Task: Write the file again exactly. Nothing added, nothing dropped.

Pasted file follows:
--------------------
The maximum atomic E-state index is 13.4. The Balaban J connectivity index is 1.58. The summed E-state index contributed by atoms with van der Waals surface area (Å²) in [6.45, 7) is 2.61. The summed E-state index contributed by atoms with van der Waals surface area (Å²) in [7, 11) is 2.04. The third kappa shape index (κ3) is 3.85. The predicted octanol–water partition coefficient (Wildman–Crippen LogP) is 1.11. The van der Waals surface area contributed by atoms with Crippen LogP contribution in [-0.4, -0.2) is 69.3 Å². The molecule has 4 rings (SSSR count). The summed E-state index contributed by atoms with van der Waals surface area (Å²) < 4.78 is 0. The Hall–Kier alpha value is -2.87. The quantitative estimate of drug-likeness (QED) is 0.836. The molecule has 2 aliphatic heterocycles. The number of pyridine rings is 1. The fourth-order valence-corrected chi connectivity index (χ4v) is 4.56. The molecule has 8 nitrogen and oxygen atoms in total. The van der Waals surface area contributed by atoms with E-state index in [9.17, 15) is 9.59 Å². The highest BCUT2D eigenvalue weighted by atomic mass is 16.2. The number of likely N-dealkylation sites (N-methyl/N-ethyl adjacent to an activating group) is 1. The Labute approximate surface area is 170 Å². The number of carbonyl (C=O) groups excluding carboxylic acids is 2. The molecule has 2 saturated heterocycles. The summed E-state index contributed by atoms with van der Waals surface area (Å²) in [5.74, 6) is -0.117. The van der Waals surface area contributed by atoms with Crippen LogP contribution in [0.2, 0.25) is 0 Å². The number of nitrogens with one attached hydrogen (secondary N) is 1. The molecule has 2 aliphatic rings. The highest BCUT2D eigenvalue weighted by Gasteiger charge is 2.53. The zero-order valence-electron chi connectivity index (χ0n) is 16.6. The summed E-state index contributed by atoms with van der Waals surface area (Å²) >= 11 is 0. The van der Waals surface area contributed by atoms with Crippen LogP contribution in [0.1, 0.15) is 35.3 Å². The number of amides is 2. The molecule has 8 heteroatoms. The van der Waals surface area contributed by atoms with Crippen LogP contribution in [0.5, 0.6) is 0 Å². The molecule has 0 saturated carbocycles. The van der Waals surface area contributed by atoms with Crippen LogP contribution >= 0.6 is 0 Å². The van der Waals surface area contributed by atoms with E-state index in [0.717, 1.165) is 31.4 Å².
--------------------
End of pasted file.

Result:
The maximum atomic E-state index is 13.4. The Balaban J connectivity index is 1.58. The summed E-state index contributed by atoms with van der Waals surface area (Å²) in [6.45, 7) is 2.61. The summed E-state index contributed by atoms with van der Waals surface area (Å²) in [7, 11) is 2.04. The third kappa shape index (κ3) is 3.85. The predicted octanol–water partition coefficient (Wildman–Crippen LogP) is 1.11. The van der Waals surface area contributed by atoms with Crippen LogP contribution in [-0.4, -0.2) is 69.3 Å². The molecule has 4 rings (SSSR count). The summed E-state index contributed by atoms with van der Waals surface area (Å²) < 4.78 is 0. The Hall–Kier alpha value is -2.87. The quantitative estimate of drug-likeness (QED) is 0.836. The molecule has 2 aliphatic heterocycles. The number of pyridine rings is 1. The fourth-order valence-corrected chi connectivity index (χ4v) is 4.56. The molecule has 8 nitrogen and oxygen atoms in total. The van der Waals surface area contributed by atoms with E-state index in [9.17, 15) is 9.59 Å². The highest BCUT2D eigenvalue weighted by atomic mass is 16.2. The number of likely N-dealkylation sites (N-methyl/N-ethyl adjacent to an activating group) is 1. The Labute approximate surface area is 170 Å². The number of carbonyl (C=O) groups excluding carboxylic acids is 2. The molecule has 2 saturated heterocycles. The summed E-state index contributed by atoms with van der Waals surface area (Å²) in [5.74, 6) is -0.117. The van der Waals surface area contributed by atoms with Crippen LogP contribution in [0.2, 0.25) is 0 Å². The number of nitrogens with one attached hydrogen (secondary N) is 1. The molecule has 2 aliphatic rings. The highest BCUT2D eigenvalue weighted by Gasteiger charge is 2.53. The zero-order valence-electron chi connectivity index (χ0n) is 16.6. The summed E-state index contributed by atoms with van der Waals surface area (Å²) >= 11 is 0. The van der Waals surface area contributed by atoms with Crippen LogP contribution in [0.1, 0.15) is 35.3 Å². The number of amides is 2. The molecule has 8 heteroatoms. The van der Waals surface area contributed by atoms with Crippen LogP contribution in [0.5, 0.6) is 0 Å². The molecule has 0 saturated carbocycles. The van der Waals surface area contributed by atoms with Crippen LogP contribution >= 0.6 is 0 Å². The van der Waals surface area contributed by atoms with E-state index in [0.717, 1.165) is 31.4 Å².